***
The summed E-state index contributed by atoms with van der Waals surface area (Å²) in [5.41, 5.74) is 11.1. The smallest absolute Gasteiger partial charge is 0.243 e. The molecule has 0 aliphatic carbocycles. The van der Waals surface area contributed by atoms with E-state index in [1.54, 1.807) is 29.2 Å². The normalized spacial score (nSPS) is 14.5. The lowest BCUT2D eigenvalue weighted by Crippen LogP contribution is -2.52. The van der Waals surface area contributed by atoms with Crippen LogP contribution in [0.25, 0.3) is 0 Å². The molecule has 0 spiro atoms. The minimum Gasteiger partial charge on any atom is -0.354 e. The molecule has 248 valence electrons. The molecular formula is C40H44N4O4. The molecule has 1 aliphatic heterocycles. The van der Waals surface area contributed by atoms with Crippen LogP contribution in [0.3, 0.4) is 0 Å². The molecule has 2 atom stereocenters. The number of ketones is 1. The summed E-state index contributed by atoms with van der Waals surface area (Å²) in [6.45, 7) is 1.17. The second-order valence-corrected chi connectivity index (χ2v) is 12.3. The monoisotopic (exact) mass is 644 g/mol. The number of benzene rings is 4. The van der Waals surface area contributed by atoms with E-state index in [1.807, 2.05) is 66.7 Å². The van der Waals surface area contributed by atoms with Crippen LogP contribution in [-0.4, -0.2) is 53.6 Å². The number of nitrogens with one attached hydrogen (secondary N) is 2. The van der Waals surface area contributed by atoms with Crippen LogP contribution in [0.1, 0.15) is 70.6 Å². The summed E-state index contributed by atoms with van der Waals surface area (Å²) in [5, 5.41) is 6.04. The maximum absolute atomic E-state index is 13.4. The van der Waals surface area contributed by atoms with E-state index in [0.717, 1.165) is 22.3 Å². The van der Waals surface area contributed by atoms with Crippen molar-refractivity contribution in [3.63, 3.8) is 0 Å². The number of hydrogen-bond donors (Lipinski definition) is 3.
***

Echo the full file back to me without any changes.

The summed E-state index contributed by atoms with van der Waals surface area (Å²) in [5.41, 5.74) is 11.1. The smallest absolute Gasteiger partial charge is 0.243 e. The molecule has 0 aliphatic carbocycles. The van der Waals surface area contributed by atoms with E-state index in [1.54, 1.807) is 29.2 Å². The normalized spacial score (nSPS) is 14.5. The lowest BCUT2D eigenvalue weighted by Crippen LogP contribution is -2.52. The van der Waals surface area contributed by atoms with Crippen LogP contribution in [0.25, 0.3) is 0 Å². The molecule has 0 spiro atoms. The minimum Gasteiger partial charge on any atom is -0.354 e. The molecule has 248 valence electrons. The molecular formula is C40H44N4O4. The molecule has 1 aliphatic heterocycles. The van der Waals surface area contributed by atoms with Crippen LogP contribution in [0.3, 0.4) is 0 Å². The molecule has 2 atom stereocenters. The number of ketones is 1. The summed E-state index contributed by atoms with van der Waals surface area (Å²) in [6.45, 7) is 1.17. The second-order valence-corrected chi connectivity index (χ2v) is 12.3. The monoisotopic (exact) mass is 644 g/mol. The number of benzene rings is 4. The van der Waals surface area contributed by atoms with E-state index in [1.807, 2.05) is 66.7 Å². The van der Waals surface area contributed by atoms with Crippen LogP contribution in [-0.4, -0.2) is 53.6 Å². The number of nitrogens with one attached hydrogen (secondary N) is 2. The van der Waals surface area contributed by atoms with Crippen LogP contribution in [0.1, 0.15) is 70.6 Å². The summed E-state index contributed by atoms with van der Waals surface area (Å²) in [5, 5.41) is 6.04. The maximum absolute atomic E-state index is 13.4. The van der Waals surface area contributed by atoms with E-state index in [0.717, 1.165) is 22.3 Å². The van der Waals surface area contributed by atoms with Crippen molar-refractivity contribution in [3.63, 3.8) is 0 Å². The number of hydrogen-bond donors (Lipinski definition) is 3.